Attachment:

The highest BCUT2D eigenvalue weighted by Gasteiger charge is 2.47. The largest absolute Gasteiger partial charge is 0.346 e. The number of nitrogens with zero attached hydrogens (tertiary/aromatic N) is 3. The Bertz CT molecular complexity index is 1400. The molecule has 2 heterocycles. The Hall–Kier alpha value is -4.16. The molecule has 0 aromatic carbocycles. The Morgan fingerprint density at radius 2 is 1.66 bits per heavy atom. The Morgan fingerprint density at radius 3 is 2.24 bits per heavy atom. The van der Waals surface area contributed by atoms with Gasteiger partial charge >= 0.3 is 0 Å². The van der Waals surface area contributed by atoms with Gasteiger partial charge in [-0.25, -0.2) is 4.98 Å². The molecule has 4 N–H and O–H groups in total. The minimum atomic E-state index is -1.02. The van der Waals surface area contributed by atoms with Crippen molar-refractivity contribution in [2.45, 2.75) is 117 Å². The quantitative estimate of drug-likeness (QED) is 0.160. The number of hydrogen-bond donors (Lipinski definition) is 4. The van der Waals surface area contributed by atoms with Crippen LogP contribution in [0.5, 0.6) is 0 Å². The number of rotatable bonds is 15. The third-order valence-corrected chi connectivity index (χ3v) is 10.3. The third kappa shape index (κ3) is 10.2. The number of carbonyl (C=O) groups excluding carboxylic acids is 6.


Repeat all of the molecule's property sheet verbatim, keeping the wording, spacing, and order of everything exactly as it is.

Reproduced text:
The highest BCUT2D eigenvalue weighted by Gasteiger charge is 2.47. The largest absolute Gasteiger partial charge is 0.346 e. The number of nitrogens with zero attached hydrogens (tertiary/aromatic N) is 3. The Bertz CT molecular complexity index is 1400. The molecule has 2 heterocycles. The Hall–Kier alpha value is -4.16. The molecule has 0 aromatic carbocycles. The Morgan fingerprint density at radius 2 is 1.66 bits per heavy atom. The Morgan fingerprint density at radius 3 is 2.24 bits per heavy atom. The van der Waals surface area contributed by atoms with Gasteiger partial charge >= 0.3 is 0 Å². The van der Waals surface area contributed by atoms with Gasteiger partial charge in [-0.25, -0.2) is 4.98 Å². The molecule has 4 N–H and O–H groups in total. The minimum atomic E-state index is -1.02. The van der Waals surface area contributed by atoms with Crippen molar-refractivity contribution in [2.45, 2.75) is 117 Å². The quantitative estimate of drug-likeness (QED) is 0.160. The number of hydrogen-bond donors (Lipinski definition) is 4. The van der Waals surface area contributed by atoms with Crippen LogP contribution in [0.5, 0.6) is 0 Å². The number of rotatable bonds is 15. The third-order valence-corrected chi connectivity index (χ3v) is 10.3. The third kappa shape index (κ3) is 10.2. The number of carbonyl (C=O) groups excluding carboxylic acids is 6.